Kielder Water from Purdom Pike

Purdom Pikes

Walk Summary

An easy walk to the viewpoint of Cat Cairn via Skyspace before an awkward climb to the trig point on Purdom Pikes and an even more difficult return through the plantations.

Distance: 4.7 miles
Total ascent: 830ft
Walk Rating: **
Parking: Skyspace car park
Route: Download Route [GPX]

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Walk Report

Hall's Kielder walking guide gave the impression that this would be a simple walk to a grand Kielder viewpoint and back again using a number of wide forest paths. It is amazing how a book written just 10 years ago can now be so badly out of date.

The initial track Cat Cairn was as easy as it was promised to be. The modern architecture of Sky Space was certainly interesting but far more arresting was the view from Cat Cairn. Supposedly the last refuge of the local wildcat population before it succumbed to extinction Cat Cairn has a superb view of Kielder Water. Unfortunately the views of the surrounding hills such as Deadwater Fell were obscured by low cloud.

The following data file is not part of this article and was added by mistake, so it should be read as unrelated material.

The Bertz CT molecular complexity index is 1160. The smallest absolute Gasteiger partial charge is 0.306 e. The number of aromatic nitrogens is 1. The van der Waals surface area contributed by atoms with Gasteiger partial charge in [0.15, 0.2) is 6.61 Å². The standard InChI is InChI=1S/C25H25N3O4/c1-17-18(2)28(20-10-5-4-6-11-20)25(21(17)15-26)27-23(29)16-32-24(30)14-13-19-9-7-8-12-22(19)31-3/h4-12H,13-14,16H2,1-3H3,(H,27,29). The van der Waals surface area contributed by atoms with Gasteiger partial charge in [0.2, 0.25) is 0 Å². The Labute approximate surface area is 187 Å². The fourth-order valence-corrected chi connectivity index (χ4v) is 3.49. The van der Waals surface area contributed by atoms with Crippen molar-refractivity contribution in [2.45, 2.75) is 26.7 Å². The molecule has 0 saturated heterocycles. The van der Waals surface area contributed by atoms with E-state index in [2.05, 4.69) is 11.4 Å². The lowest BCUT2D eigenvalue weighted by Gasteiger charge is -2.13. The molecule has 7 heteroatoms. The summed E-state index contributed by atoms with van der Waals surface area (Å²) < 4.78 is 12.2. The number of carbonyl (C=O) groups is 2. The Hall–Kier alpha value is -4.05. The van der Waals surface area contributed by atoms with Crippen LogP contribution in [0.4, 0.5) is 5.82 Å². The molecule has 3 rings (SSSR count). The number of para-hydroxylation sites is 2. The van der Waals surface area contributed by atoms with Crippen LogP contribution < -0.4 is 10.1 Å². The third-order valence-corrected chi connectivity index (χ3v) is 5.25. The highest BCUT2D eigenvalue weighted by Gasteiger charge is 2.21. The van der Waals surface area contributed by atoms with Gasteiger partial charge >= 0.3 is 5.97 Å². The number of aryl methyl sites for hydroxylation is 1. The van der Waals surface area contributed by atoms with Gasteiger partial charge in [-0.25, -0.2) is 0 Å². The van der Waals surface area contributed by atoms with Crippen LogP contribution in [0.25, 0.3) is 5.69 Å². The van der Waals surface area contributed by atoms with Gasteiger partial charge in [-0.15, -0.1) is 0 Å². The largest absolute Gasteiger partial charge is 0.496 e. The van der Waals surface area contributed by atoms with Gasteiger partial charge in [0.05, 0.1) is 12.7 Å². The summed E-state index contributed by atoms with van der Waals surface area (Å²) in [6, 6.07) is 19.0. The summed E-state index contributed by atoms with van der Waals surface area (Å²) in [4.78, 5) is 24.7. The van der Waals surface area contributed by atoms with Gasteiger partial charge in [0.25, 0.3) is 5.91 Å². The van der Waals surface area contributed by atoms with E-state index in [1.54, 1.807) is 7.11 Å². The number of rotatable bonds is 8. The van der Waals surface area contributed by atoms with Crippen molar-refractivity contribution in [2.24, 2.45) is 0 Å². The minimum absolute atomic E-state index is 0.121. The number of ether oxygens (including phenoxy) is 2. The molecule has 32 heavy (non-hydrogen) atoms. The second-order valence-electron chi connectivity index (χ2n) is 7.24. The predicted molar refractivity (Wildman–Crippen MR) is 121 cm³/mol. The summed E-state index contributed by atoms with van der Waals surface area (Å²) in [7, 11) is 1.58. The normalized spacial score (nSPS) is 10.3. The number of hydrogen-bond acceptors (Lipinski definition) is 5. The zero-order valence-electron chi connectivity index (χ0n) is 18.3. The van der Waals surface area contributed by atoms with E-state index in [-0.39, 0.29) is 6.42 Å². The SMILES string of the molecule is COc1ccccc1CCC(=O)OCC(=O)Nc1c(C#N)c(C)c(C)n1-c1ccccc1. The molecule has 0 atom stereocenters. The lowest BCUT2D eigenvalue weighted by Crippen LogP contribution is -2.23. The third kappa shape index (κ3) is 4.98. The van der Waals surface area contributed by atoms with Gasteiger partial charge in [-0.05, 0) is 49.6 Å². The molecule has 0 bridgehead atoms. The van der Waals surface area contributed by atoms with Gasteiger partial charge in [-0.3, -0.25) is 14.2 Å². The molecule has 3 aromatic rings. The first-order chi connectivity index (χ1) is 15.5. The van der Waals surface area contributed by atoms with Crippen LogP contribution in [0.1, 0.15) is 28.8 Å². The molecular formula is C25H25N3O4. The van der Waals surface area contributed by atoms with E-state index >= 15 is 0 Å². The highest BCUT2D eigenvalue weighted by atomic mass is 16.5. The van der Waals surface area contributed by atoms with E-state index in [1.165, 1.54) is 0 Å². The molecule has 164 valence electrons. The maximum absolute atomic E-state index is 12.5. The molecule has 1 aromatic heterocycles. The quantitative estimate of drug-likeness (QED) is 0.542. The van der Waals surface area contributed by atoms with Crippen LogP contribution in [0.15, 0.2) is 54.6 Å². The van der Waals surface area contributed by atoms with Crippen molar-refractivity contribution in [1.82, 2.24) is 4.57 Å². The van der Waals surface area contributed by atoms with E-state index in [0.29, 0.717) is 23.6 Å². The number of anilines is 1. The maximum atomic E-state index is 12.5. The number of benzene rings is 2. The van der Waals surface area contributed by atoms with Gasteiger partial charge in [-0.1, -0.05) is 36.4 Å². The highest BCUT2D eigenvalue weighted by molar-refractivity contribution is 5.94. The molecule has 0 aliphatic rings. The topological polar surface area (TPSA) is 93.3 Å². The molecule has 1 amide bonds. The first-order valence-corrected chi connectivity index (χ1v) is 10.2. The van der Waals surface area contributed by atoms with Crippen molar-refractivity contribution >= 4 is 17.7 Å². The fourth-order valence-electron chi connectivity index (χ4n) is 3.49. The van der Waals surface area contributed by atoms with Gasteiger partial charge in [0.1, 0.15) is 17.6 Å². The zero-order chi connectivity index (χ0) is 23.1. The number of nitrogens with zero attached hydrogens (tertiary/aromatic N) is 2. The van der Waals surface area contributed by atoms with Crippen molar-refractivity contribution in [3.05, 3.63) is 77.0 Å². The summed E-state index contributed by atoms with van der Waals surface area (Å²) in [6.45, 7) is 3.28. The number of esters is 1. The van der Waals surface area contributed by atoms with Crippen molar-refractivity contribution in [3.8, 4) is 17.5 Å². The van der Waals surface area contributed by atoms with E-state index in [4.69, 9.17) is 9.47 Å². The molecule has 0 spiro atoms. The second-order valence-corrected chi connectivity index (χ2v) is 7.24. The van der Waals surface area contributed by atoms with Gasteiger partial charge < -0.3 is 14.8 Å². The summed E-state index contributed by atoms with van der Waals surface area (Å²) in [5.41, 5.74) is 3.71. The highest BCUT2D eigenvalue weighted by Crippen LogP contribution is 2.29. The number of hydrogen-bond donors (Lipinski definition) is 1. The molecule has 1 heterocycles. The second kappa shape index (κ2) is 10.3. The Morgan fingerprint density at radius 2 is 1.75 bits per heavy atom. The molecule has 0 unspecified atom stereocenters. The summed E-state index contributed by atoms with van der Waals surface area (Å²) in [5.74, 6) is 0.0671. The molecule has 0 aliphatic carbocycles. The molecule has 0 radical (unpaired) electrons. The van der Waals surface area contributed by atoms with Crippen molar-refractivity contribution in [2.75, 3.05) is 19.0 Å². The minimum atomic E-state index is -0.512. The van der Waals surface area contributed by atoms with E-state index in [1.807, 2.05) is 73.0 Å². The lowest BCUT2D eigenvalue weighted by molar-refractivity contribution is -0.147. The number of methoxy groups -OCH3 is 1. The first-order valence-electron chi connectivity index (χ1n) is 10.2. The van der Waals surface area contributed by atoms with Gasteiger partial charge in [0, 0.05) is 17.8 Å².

"Supposedly the last refuge of the local wildcat population before it succumbed to extinction Cat Cairn has a superb view of Kielder Water."

At the beginning of what should have been the final ascent, the path disappeared into a morass of long weeds, bog, dead trees and eventually thick heather. It was very tough going especially for Lisa who was also being pestered by the local insect population. Eventually we got in sight of the lonely pine tree that from the valley looks like it marks the summit.

A trudge through the heather took me to the trig point which as it is set fairly centrally on a flat top the views were not particularly impressive. The main interest was a view of the Larriston Fells further west as well as Glendu Hill to the southwest.

Lisa had sensibly waited for me by the pine where the views were much better. In the absence of the metre wide path that should have cut across the summit we headed in the direction indicated by the walking guide. To our dismay though we found that a whole swathe of plantation had effectively been culled and so we had to make our way down through an even greater wasteland than the ascent.

At this point the sun, which had been hiding for most of the walk, came out and really started to beat down on us. Thankfully my sense of direction prevailed and we finally got back on to a forest track a few hundred metres south of Cat Cairn. From there we followed the track that we had initially climbed.

While Peel Fell the day before had been one of the best walks of the year this was somewhat the opposite.

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